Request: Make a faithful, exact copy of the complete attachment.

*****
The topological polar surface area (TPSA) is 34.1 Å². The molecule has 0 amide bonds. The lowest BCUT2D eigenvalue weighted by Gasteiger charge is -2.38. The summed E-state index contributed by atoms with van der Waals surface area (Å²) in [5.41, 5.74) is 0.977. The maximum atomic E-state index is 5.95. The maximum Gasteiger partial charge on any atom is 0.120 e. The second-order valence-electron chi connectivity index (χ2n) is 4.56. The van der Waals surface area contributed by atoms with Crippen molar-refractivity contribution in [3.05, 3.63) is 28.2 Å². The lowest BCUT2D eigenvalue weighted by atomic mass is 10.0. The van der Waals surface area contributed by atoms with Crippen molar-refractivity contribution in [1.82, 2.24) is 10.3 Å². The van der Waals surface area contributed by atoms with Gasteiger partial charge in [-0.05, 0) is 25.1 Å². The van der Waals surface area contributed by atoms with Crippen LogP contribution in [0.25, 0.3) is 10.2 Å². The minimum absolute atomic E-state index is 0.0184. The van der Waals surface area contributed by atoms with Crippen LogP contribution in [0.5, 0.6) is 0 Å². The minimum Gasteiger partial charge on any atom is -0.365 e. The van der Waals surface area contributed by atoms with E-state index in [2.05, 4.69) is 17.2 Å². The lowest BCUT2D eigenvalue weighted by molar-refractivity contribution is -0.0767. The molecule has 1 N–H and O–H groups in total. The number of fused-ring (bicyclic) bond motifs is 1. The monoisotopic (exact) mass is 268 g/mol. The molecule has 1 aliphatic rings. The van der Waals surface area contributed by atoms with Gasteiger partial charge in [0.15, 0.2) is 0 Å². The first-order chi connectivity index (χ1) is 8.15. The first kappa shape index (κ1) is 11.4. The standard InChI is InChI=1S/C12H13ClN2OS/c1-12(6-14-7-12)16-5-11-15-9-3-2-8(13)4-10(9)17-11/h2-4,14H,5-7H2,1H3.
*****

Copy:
The topological polar surface area (TPSA) is 34.1 Å². The molecule has 0 amide bonds. The lowest BCUT2D eigenvalue weighted by Gasteiger charge is -2.38. The summed E-state index contributed by atoms with van der Waals surface area (Å²) in [5.41, 5.74) is 0.977. The maximum atomic E-state index is 5.95. The maximum Gasteiger partial charge on any atom is 0.120 e. The second-order valence-electron chi connectivity index (χ2n) is 4.56. The van der Waals surface area contributed by atoms with Crippen molar-refractivity contribution in [3.05, 3.63) is 28.2 Å². The lowest BCUT2D eigenvalue weighted by atomic mass is 10.0. The van der Waals surface area contributed by atoms with Crippen molar-refractivity contribution in [1.82, 2.24) is 10.3 Å². The van der Waals surface area contributed by atoms with Gasteiger partial charge in [-0.05, 0) is 25.1 Å². The van der Waals surface area contributed by atoms with Crippen LogP contribution in [0.25, 0.3) is 10.2 Å². The minimum absolute atomic E-state index is 0.0184. The van der Waals surface area contributed by atoms with Crippen LogP contribution in [0.5, 0.6) is 0 Å². The minimum Gasteiger partial charge on any atom is -0.365 e. The van der Waals surface area contributed by atoms with E-state index in [2.05, 4.69) is 17.2 Å². The lowest BCUT2D eigenvalue weighted by molar-refractivity contribution is -0.0767. The molecule has 1 N–H and O–H groups in total. The number of fused-ring (bicyclic) bond motifs is 1. The monoisotopic (exact) mass is 268 g/mol. The molecule has 1 aliphatic rings. The van der Waals surface area contributed by atoms with Gasteiger partial charge in [0.15, 0.2) is 0 Å². The first-order chi connectivity index (χ1) is 8.15. The first kappa shape index (κ1) is 11.4. The standard InChI is InChI=1S/C12H13ClN2OS/c1-12(6-14-7-12)16-5-11-15-9-3-2-8(13)4-10(9)17-11/h2-4,14H,5-7H2,1H3.